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PhD position in Ultra-rapid Spin-state Interconversion: a new direction for Organic LEDs


Applications are invited for a PhD studentship to join the group of Dr Dan Credgington in the Cavendish Laboratory (Department of Physics), University of Cambridge, UK.

The studentship would commence in October 2018. The award will provide a tax-free stipend that will cover tuition fees (at the UK/EU rate) and living expense (at the RCUK rate, £14,553 per year for 2017/18). The University has a responsibility to ensure that all employees are eligible to live and work in the UK.

Fixed-term: The funds for this post are available for 3 years in the first instance.

The successful candidate should have a good first degree, and should expect to attain a Masters degree in Physics, Chemistry, Materials Science, or a related area.

This Royal Society funded studentship is focussed on solving one of the most fundamental and technologically important challenges in the organic light-emitting diode (OLED) field ¿ the generation of blue light. OLEDs operate by injecting electrons and holes into emissive organic molecules, where they form bound pairs termed "excitons". These excitons are either spin-0 (singlets) or spin-1 (triplets), and the radiative recombination of triplets is spin-forbidden, so they cannot emit light.

The core of this project is to explore the underlying fundamental physics of rapid spin interconversion in a new class of molecular semiconductor, while harnessing this understanding to enable a new generation of optoelectronic devices for which triplet states are not "dead ends". Intersystem crossing (ISC) rates between singlets and triplets will be measured using ultrafast (fs-ms) transient absorption (TA) spectroscopy, and linked to quantum-chemical calculations undertaken in collaboration. The key question to be answered is how to maximise the rate of ISC, and so inform the design of molecules or their environment specifically to achieve rapid ISC in devices.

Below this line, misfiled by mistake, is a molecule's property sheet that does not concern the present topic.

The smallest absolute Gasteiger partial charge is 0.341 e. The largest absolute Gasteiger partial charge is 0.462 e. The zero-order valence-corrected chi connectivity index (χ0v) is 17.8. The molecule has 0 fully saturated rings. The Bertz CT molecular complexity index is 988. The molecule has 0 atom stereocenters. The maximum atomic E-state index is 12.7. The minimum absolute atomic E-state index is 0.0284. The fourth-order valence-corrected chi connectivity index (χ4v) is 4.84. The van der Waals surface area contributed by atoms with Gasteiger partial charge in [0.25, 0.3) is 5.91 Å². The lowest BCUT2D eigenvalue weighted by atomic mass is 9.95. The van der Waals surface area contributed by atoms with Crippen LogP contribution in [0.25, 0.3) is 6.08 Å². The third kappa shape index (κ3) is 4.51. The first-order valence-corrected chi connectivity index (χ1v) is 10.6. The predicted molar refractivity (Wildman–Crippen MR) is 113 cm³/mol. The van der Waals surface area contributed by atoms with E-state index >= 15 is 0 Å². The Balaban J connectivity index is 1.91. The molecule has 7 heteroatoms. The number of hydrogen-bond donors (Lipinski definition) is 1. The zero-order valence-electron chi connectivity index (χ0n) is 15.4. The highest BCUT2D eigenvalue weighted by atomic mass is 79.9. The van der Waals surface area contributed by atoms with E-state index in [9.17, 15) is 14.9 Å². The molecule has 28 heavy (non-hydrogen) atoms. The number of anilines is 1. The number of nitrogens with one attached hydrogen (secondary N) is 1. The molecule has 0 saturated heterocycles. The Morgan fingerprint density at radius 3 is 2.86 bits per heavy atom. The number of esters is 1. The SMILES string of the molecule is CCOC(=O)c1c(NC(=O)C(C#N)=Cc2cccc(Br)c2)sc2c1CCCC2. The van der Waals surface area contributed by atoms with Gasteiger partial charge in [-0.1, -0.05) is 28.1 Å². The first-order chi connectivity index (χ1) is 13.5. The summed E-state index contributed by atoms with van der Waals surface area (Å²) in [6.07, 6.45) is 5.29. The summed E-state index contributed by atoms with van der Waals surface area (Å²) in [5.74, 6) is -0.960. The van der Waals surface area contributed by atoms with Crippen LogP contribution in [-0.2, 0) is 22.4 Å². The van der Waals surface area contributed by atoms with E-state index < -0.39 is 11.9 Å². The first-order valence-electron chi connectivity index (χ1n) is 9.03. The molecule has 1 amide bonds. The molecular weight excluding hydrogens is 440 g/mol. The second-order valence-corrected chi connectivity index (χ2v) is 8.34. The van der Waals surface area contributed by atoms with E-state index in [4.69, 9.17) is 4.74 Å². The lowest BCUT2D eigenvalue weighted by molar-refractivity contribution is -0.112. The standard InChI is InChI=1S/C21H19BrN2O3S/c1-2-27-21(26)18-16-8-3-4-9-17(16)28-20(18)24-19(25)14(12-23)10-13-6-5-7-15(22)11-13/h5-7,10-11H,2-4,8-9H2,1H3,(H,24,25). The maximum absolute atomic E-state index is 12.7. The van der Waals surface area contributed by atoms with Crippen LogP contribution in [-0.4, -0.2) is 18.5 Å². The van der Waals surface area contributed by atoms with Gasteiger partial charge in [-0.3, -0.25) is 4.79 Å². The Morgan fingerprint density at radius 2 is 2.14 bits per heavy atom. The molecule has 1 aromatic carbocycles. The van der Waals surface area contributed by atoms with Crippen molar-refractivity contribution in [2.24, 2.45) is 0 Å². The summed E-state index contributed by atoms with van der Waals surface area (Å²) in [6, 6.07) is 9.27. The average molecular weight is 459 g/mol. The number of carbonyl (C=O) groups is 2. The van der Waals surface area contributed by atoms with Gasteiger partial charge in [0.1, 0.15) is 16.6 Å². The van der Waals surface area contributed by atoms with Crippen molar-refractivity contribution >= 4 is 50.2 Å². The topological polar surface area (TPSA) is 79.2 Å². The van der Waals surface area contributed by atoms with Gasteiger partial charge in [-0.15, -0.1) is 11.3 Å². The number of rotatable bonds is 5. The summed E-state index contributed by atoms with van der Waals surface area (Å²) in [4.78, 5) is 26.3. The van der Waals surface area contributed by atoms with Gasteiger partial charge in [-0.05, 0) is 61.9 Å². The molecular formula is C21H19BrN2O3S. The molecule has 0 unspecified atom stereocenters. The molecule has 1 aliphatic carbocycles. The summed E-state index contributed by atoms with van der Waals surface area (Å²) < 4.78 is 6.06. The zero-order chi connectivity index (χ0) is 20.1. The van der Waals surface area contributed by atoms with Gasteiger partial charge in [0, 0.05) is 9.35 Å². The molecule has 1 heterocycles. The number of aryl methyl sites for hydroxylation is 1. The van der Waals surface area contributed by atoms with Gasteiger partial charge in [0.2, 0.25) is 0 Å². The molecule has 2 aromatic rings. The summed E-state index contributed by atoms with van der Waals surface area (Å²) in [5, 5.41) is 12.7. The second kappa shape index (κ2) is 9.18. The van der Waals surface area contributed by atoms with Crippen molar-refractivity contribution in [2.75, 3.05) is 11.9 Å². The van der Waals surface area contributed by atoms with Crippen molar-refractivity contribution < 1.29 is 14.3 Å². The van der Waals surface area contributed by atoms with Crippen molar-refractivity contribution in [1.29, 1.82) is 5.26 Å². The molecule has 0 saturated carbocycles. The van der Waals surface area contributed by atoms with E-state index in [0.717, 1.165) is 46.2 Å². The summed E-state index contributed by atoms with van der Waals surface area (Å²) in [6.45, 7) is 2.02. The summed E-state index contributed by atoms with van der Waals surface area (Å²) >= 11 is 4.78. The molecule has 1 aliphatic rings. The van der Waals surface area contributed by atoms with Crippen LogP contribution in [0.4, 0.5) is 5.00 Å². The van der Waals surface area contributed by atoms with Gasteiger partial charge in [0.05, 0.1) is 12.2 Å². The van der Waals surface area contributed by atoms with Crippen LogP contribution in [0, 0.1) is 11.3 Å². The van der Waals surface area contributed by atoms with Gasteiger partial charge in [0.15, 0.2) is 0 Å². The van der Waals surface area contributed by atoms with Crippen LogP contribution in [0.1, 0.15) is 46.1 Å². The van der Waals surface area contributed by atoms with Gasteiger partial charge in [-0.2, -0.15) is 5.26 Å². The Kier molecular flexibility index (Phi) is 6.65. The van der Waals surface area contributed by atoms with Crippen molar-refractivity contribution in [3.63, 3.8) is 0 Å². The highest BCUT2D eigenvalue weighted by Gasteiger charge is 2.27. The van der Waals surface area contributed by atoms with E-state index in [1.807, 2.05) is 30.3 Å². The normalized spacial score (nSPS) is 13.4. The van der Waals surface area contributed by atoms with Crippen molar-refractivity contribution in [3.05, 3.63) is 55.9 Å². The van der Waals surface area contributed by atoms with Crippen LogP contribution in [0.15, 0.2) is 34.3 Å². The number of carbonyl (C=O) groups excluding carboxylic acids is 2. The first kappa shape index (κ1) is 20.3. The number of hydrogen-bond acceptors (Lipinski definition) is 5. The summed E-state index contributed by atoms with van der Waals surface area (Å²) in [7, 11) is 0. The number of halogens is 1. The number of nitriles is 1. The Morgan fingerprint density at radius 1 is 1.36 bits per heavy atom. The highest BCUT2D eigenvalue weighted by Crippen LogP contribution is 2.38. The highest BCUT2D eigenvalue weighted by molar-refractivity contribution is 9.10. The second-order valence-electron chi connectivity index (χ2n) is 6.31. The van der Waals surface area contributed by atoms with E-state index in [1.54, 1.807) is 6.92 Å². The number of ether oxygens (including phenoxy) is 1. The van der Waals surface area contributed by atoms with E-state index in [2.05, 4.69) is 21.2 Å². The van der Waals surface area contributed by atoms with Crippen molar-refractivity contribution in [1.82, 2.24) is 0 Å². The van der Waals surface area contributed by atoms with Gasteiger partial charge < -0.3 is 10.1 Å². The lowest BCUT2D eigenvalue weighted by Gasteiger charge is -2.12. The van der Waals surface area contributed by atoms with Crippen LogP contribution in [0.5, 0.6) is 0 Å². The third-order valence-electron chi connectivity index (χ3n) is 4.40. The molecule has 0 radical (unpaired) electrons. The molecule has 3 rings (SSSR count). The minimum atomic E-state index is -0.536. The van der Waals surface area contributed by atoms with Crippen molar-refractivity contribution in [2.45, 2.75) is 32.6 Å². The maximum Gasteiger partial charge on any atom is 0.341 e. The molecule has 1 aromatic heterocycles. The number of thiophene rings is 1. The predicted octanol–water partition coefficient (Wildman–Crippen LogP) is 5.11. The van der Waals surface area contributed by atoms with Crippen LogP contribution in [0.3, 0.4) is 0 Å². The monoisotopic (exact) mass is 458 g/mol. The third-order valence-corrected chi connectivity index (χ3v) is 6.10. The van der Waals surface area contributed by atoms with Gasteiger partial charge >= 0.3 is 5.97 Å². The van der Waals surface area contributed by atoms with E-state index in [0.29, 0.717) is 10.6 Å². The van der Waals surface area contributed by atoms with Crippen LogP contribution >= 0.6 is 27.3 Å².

The Optoelectronics Group is one of the world's leading academic groups in the field of organic and hybrid electronics. Its research programme is built on a broad scientific approach aiming to understand the electronic properties of solution processable semiconductors in general, but also aiming to understand in-depth the physical processes that govern the performance of organic and hybrid organic-inorganic electronic devices, such as light emitting diodes, photovoltaics, and field effect transistors. Further information can be found on the group's website: http://www.oe.phy.cam.ac.uk/

If you are interested in the position, please contact Dr Dan Credgington (djnc3@cam.ac.uk) by February 09, 2018 and make a formal application via University's Graduate Admissions website (http://www.graduate.study.cam.ac.uk/how-do-i-apply). Further information on how to apply can be found at: https://www.phy.cam.ac.uk/admissions/graduate/application

Deadline for submission of the application to the University is the 9th February 2018.

Please quote reference KA14448 on your application and in any correspondence about this vacancy.

The University values diversity and is committed to equality of opportunity.

The University has a responsibility to ensure that all employees are eligible to live and work in the UK.